By Jim Schutze
By Rachel Watts
By Lauren Drewes Daniels
By Anna Merlan
By Lee Escobedo
All's fair: Well now, that hardly seems fair. Those wily Dallas County Republicans are out soliciting campaign contributions, and they're landing some really low blows to do it. They're accusing county Democrats of behaving like, gasp!, Democrats—that is, being blindly loyal to their own party members whenever they're not busy ripping out each others' throats.
We're talking about an e-mail solicitation from the Republicans that cruelly recounts for some of the Democrats' recent less-than-stellar moments. For example, the e-mail links to news stories about Democratic leaders lining up to support state Representative Terri Hodge, who is awaiting trial on charges related to the City Hall corruption scandal. There's another link to video of County Commissioner John Wiley Price's recent profanity laced tirade about the commissioners court investigation into local Democratic constables. And there is a link to an article about infighting among Democratic judges and another link to battles among county officials, including Democratic District Attorney Craig Watkins, over the constables issue.
Really GOP? Attacking the Dems for having a few family squabbles? To steal a line from comedian Chris Rock, calling them on that is like playing basketball with a mentally retarded kid and penalizing him for double dribbling. They're Democrats. They fight. They backbite. It's the natural disorder.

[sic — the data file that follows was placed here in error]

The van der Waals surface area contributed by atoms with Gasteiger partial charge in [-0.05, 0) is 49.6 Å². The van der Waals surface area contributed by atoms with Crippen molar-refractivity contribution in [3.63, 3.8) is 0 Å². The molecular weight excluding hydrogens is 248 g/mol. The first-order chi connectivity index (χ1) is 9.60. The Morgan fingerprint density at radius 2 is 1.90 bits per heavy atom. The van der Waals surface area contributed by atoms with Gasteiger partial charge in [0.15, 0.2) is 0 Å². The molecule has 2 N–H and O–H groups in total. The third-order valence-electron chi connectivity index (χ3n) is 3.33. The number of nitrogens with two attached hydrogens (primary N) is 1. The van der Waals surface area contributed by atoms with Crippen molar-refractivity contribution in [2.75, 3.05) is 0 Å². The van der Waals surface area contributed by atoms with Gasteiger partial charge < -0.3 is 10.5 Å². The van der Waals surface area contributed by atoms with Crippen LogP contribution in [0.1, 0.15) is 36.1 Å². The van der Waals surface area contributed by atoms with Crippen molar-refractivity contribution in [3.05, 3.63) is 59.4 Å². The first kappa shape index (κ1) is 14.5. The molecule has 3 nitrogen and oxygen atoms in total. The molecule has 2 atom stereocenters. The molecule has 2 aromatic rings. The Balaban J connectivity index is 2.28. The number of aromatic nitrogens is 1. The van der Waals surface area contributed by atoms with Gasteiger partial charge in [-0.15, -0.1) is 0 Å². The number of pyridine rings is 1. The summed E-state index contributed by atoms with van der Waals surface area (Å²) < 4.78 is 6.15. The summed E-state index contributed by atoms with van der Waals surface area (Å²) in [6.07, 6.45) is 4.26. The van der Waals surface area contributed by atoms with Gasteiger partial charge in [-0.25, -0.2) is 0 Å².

And county GOP Chairman Jonathan Neerman loves every minute of it.
"There's a lot of good things that can be helpful for us," Neerman says of his opponents miscues, "and I hope they continue to shoot themselves in the foot."
Neerman wasn't certain how much money the e-mail brought into the GOP. (It asks for varying levels of donations. You can be a GOP Eagle for a grand, though Buzz—a Democrat—thinks for that much money you're actually a pigeon.) But the response has been positive, Neerman says, and the e-mail has helped with the party's goal of refocusing attention on local issues instead of the national stage, where much of the Republican action has been lately. The suburbs, where many swing voters dwell, may not give as much notice to the courthouse as voters who dwell closer in, so it could pay to recount the local Dems' foibles by sending out electronic news clippings.
Neerman likens the strategy to a take-away in football. In politics, you play your best game, but "you gotta hope for turnovers too."
He may be right. Speaking of turning things over, Buzz can't tell you who directed our attention to the GOP e-mail, but we will tell you this: It wasn't a Republican.